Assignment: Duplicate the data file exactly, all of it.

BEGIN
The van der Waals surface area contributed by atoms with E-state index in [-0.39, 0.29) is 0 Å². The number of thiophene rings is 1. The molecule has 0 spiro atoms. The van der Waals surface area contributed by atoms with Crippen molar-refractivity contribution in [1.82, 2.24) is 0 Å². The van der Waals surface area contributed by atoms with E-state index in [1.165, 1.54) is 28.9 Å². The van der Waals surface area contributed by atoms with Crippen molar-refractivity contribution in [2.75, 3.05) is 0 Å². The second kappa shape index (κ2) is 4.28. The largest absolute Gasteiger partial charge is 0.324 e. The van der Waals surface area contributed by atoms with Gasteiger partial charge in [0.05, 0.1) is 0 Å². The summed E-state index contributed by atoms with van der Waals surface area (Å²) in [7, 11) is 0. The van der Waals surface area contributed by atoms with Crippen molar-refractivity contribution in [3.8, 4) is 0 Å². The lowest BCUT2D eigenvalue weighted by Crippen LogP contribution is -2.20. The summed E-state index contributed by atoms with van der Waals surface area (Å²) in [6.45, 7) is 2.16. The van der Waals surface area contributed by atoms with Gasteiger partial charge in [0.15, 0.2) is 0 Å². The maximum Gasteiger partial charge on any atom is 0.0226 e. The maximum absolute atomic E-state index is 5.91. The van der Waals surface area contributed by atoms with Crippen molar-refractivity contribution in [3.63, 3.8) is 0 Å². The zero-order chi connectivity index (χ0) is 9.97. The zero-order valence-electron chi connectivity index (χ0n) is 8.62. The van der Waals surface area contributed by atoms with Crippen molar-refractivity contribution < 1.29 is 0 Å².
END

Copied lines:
The van der Waals surface area contributed by atoms with E-state index in [-0.39, 0.29) is 0 Å². The number of thiophene rings is 1. The molecule has 0 spiro atoms. The van der Waals surface area contributed by atoms with Crippen molar-refractivity contribution in [1.82, 2.24) is 0 Å². The van der Waals surface area contributed by atoms with E-state index in [1.165, 1.54) is 28.9 Å². The van der Waals surface area contributed by atoms with Crippen molar-refractivity contribution in [2.75, 3.05) is 0 Å². The second kappa shape index (κ2) is 4.28. The largest absolute Gasteiger partial charge is 0.324 e. The van der Waals surface area contributed by atoms with Gasteiger partial charge in [0.05, 0.1) is 0 Å². The summed E-state index contributed by atoms with van der Waals surface area (Å²) in [7, 11) is 0. The van der Waals surface area contributed by atoms with Crippen molar-refractivity contribution in [3.8, 4) is 0 Å². The lowest BCUT2D eigenvalue weighted by Crippen LogP contribution is -2.20. The summed E-state index contributed by atoms with van der Waals surface area (Å²) in [6.45, 7) is 2.16. The van der Waals surface area contributed by atoms with Gasteiger partial charge in [0.15, 0.2) is 0 Å². The maximum Gasteiger partial charge on any atom is 0.0226 e. The maximum absolute atomic E-state index is 5.91. The van der Waals surface area contributed by atoms with Crippen molar-refractivity contribution in [3.63, 3.8) is 0 Å². The zero-order chi connectivity index (χ0) is 9.97. The zero-order valence-electron chi connectivity index (χ0n) is 8.62. The van der Waals surface area contributed by atoms with Crippen molar-refractivity contribution < 1.29 is 0 Å².